My Reality | Spoon Jackson

As a teaching artist, as a human being, I would be lying if I did not say I would love to travel the world, to depart to unknown places to infuse my work and to share my art. There are a host of warm hearts in Sweden and France I would treasure meeting.

But I am an artist confined physically by concrete, steel and electric wires for 35 years. Sometimes teaching artists must stay put by choice or circumstance, yet their hearts, minds and spirits must still travel.  Somewhere I read you don’t have to travel the world to know the hearts of man.  These days I am not even able to travel past the bars of my own cell.

An officer told me today that a pair of geese came up to the art room fence, honking for me this morning, as loud as fog horns – their voices echoing throughout the corridor. But I will not be there today, at least not physically, because we are on lock-down for I do not know how long. There was a riot yesterday, on the big yard, between some black and brown prisoners.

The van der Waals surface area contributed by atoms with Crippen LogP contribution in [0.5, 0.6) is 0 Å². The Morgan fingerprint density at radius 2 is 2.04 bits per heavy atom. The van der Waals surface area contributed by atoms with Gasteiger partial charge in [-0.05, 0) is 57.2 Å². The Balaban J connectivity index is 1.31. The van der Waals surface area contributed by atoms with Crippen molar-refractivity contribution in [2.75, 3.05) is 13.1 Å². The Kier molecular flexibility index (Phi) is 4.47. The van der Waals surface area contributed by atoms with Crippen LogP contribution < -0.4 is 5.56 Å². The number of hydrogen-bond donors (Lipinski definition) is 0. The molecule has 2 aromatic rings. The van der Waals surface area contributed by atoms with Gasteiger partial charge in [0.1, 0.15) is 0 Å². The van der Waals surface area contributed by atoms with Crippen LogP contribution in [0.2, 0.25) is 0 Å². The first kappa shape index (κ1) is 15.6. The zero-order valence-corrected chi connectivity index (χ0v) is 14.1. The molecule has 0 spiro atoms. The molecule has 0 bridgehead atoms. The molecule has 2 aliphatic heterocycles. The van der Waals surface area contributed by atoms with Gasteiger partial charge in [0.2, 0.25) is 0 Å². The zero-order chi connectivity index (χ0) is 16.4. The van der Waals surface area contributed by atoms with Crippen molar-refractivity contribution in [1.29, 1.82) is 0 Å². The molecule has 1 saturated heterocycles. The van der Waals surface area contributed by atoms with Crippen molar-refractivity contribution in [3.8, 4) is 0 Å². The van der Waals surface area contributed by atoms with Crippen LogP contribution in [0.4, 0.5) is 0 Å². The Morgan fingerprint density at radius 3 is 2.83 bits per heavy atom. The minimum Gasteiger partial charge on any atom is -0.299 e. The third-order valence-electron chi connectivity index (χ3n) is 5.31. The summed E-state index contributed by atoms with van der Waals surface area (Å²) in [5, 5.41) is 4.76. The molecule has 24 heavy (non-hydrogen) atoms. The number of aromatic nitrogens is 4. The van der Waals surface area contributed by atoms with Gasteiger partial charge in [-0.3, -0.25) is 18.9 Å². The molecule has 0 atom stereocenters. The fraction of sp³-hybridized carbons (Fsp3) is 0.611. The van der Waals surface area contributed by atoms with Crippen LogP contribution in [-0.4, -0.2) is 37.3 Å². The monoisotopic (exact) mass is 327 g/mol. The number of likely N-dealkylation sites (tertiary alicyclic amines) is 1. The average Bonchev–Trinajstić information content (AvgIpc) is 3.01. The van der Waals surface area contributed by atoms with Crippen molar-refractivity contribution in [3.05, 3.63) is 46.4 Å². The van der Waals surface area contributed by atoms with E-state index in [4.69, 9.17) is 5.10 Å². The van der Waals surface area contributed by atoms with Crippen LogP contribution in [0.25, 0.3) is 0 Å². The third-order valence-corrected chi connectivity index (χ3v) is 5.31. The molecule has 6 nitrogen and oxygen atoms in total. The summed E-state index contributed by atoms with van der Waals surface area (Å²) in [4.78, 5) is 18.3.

I will not be allowed out of the cage to run my classes, commune with the birds, or breathe in Mother Earth. So, I focus on the teaching artist fellowships I have through the mail. I have only a few correspondence fellowships with students now, because snail mail has become almost obsolete.

Thus, on this lock-down, I’ll mainly read and ponder books.  I’ll cultivate new ideas through my studies, writing and meditation. I’ll give my spirit, heart, mind, and soul fodder to create lessons in the moment, like jazz. The lessons will come out when needed in the future. Tomorrow will bring what it brings.

I’ll paraphrase something Rilke wrote in Letter to a Young Poet: There are endless paths and things inside us – place, stories, poems and songs.  There are memories in our hearts, bodies and souls that we can naturally draw upon to teach art and transcend structures.

Art, I think, must be personal, and at times very personal.  I believe my art must show personal for others to both see inside themselves and feel their own flow, and travel internally to unknown depths.  Everyone has their own way of seeing things, and the arts, by being personal, allow or inspire others to be aware of that fact.

When I ponder Rilke or Langston Hughes they inspire me not to imitate them, but to be more of myself through my own inner travels.

Note from the author: This piece was inspired by Whose Reality? by Malke Rosenfeld, and Linda Bruning’s The Road and its Reality.

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